Christmas Magic

Christmas Magic

From Chicken Soup for the Soul: The Gift of Christmas

Christmas Magic

Our hearts grow tender with childhood memories and love of kindred, and we are better throughout the year for having, in spirit, become a child again at Christmas-time.

~Laura Ingalls Wilder

“Can we go see Santa tomorrow?” four-year-old Tami asked, drawing at the kitchen table while I prepared supper. “Jenny’s going.”

Jenny was Tami’s best friend at preschool, and I imagined they chattered nonstop about Santa with Christmas just three weeks away.

“I think we can make time for that.”

“Can Daddy go?”

“Afraid not, sweetie. He’s working this Saturday.”

“We could ask Monty.” Tami loved her godfather, who was such a close family friend that when my husband, Tami and I moved to Portland from Los Angeles he relocated too. He had a kind heart and a sharp wit, and had spent many hours helping us make repairs on our fixer-upper house.

How could I explain to Tami that he’d do anything for us but celebrate Christmas? Monty and I had argued about the holiday for eight years and finally agreed to disagree. He objected to the commercialism of the holiday, and wanted no part in it.

“Call him, Mommy. Please,” Tami begged when I hesitated.

I punched in Monty’s number. Maybe for Tami he’d make an exception. “Tami and I would like to invite you to visit Santa with us tomorrow,” I said after we exchanged hello’s.

“You know I won’t go near a department store at Christmas,” Monty said. “Got a sink that’s leaking? A cat up a tree? Glad to help with that.”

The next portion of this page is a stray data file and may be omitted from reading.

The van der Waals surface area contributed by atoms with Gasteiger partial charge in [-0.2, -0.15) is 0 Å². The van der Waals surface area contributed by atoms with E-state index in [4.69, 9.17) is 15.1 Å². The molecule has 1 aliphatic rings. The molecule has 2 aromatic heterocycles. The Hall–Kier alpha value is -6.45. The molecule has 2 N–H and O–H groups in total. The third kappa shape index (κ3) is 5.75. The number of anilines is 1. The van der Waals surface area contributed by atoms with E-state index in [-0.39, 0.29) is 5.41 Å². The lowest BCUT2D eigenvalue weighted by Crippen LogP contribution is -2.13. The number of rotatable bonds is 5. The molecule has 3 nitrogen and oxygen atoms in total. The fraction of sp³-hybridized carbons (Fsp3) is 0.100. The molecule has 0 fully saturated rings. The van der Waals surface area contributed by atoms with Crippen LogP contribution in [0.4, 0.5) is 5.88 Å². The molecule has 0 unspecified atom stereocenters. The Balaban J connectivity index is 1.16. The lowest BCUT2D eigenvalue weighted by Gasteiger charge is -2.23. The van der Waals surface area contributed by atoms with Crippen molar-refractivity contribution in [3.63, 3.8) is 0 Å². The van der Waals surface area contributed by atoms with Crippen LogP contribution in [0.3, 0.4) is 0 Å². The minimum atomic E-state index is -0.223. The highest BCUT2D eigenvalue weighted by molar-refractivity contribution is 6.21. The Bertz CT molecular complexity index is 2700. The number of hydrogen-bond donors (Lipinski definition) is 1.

“Monty’s busy,” I told Tami. “Let’s see if we can go with Jenny and her mom.”

The next morning Tami and Jenny held hands as they approached the big, gilded chair where Santa sat. Tami’s blue eyes sparkled with excitement as she climbed onto his lap and whispered her dream list in his ear.

“Santa said I’ve been very good,” she confided to me afterward.

“You have been,” I agreed, thinking that both Hal and Monty would enjoy seeing her so thrilled.

That night Hal told us he’d spotted a U-Cut Christmas Tree farm just a few miles from our home. “Why don’t we cut our own tree tomorrow afternoon?” he suggested.

“Our own tree? Monty will want to do that!” Tami said confidently.

I lifted her into my lap. “Monty doesn’t feel like we do about Christmas,” I explained, my arms around her waist. “He doesn’t want to do special holiday things.”

“Why not?”

“People have different beliefs. We believe we’re celebrating the birth of Jesus, and it’s a special time for families to do things together. Monty thinks stores push the holidays to make money and they’ve ruined the real spirit of Christmas. He doesn’t want anything to do with it.”

Tami frowned. “You could at least ask him.”

I felt torn between respecting Monty’s wishes and honoring my daughter’s. Tami’s pleading blue eyes won.

“Would you like to get a tree with us?” I asked when I called. “Christmas is very important to Tami and she wants to share it with you.”

“I thought we agreed to disagree.”

“You and I agreed. Tami didn’t.”

“Consider this an opportunity for her to learn to respect other people’s views.”

Chastened, I promised not to ask again.

The next afternoon Hal, Tami and I headed out to the tree farm, all singing Christmas carols. Tami wandered up and down the rows of trees, then stopped in front of a full, seven-foot Douglas fir. “This one!” she cried.

“Good choice,” I agreed.

On the way home, the tree tied to the rack on our CRV, my thoughts turned to Christmas Eve. “Wouldn’t it be fun to have another family over and act out the Christmas story?” I suggested.